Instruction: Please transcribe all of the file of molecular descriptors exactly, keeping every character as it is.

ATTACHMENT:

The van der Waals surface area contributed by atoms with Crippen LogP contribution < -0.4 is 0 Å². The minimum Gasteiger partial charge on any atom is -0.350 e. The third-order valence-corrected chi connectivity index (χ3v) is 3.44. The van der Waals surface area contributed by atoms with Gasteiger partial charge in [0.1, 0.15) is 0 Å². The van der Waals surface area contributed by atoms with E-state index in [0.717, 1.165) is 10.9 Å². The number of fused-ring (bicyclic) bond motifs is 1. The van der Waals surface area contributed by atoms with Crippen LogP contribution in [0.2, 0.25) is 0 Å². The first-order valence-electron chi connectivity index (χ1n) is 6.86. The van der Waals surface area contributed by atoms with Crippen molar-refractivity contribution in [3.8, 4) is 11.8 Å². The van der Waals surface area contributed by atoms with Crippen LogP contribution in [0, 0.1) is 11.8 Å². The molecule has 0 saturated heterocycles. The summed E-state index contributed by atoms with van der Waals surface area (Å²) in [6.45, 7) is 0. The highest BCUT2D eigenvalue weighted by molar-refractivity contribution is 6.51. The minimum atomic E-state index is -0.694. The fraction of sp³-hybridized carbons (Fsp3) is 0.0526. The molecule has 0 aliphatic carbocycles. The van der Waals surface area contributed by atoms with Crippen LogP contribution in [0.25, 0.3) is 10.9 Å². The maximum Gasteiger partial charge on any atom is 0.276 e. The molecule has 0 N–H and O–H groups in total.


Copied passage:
The van der Waals surface area contributed by atoms with Crippen LogP contribution < -0.4 is 0 Å². The minimum Gasteiger partial charge on any atom is -0.350 e. The third-order valence-corrected chi connectivity index (χ3v) is 3.44. The van der Waals surface area contributed by atoms with Gasteiger partial charge in [0.1, 0.15) is 0 Å². The van der Waals surface area contributed by atoms with E-state index in [0.717, 1.165) is 10.9 Å². The number of fused-ring (bicyclic) bond motifs is 1. The van der Waals surface area contributed by atoms with Crippen LogP contribution in [0.2, 0.25) is 0 Å². The first-order valence-electron chi connectivity index (χ1n) is 6.86. The van der Waals surface area contributed by atoms with Crippen molar-refractivity contribution in [3.8, 4) is 11.8 Å². The van der Waals surface area contributed by atoms with Crippen LogP contribution in [0, 0.1) is 11.8 Å². The molecule has 0 saturated heterocycles. The summed E-state index contributed by atoms with van der Waals surface area (Å²) in [6.45, 7) is 0. The highest BCUT2D eigenvalue weighted by molar-refractivity contribution is 6.51. The minimum atomic E-state index is -0.694. The fraction of sp³-hybridized carbons (Fsp3) is 0.0526. The molecule has 0 aliphatic carbocycles. The van der Waals surface area contributed by atoms with Crippen LogP contribution in [0.25, 0.3) is 10.9 Å². The maximum Gasteiger partial charge on any atom is 0.276 e. The molecule has 0 N–H and O–H groups in total.